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- Uno, Mihara push Japan to first place as World Team Trophy opens in Tokyo
- A tribute to Mao Asada
- Russia’s Team Paradise wins second consecutive World title
- Interview with coaches Alexander König and Jean-François Ballester
Breakthrough season for Makarova
- Published: January 8, 2010
Talk about excellent timing. Ksenia Makarova has had a breakthrough this season when she made the Olympic team after being crowned the new Russian Ladies’ Champion. The 17-year-old, who placed 5th last year at Russian Junior Nationals, has also been named to the Russian team for the European Championships in Tallinn, Estonia next week. Her plans are to do well again at this first international senior-level competition of her career.
“I’ve had a great season so far,” summed up Makarova. She medalled in both her Junior Grand Prix events, and qualified for the Final where she finished fourth.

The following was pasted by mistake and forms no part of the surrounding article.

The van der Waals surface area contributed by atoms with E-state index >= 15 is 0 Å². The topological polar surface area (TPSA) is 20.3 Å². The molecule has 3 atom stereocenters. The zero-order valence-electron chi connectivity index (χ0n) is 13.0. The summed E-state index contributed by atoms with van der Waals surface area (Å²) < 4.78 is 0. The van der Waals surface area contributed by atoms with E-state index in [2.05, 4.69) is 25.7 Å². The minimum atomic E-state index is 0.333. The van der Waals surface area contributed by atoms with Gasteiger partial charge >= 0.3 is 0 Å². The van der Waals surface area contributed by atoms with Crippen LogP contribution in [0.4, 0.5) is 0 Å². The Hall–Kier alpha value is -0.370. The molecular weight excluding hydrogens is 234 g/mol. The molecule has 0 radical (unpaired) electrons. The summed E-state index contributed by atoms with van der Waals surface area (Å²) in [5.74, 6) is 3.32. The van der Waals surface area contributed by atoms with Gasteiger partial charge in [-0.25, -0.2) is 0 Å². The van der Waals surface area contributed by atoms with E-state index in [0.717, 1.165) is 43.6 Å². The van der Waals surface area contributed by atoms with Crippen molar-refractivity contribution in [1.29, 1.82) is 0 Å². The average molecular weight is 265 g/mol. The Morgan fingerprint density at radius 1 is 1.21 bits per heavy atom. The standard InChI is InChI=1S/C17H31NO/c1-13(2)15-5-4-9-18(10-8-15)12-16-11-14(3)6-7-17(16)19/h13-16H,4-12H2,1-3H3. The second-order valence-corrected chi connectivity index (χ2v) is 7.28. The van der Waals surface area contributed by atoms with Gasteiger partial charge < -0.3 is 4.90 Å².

The tall skater’s win at her senior Russian Nationals debut took her by surprise. “It was very unexpected, actually,” said Makarova. “I came here just to skate two clean programs, and I won! I actually couldn’t believe it. I still can’t believe that I got first. It will take some time. I wanted a medal because every time I got a medal, we post it up in our house. We have a whole like mantel of medals.”
Some of those medals belong to her parents Larisa Selezneva and Oleg Makarov, as well. They were a prominent pairs team who competed in the 1980s for the Soviet Union, and have an Olympic bronze medal (from 1984) and two European golds (1987 and 1989). They married and moved to the United States eight years ago to start a skating school.
Makarova was six years old when she took her first steps on the ice in St. Petersburg. “I stepped on the ice and I fell,” the teenager recalled. “It was really cold and my butt started to hurt, so I told my parents that I don’t like it.”
Two years later, Makarova moved to the U.S. and tried skating again at the school her parents started. “I looked at all the girls and I tried what they were doing and I started liking it,” she said, laughing. “It was kind of unexpected. I like when I can pretty and can express myself on the ice… kind of like in dancing. I like the wind when you are skating.”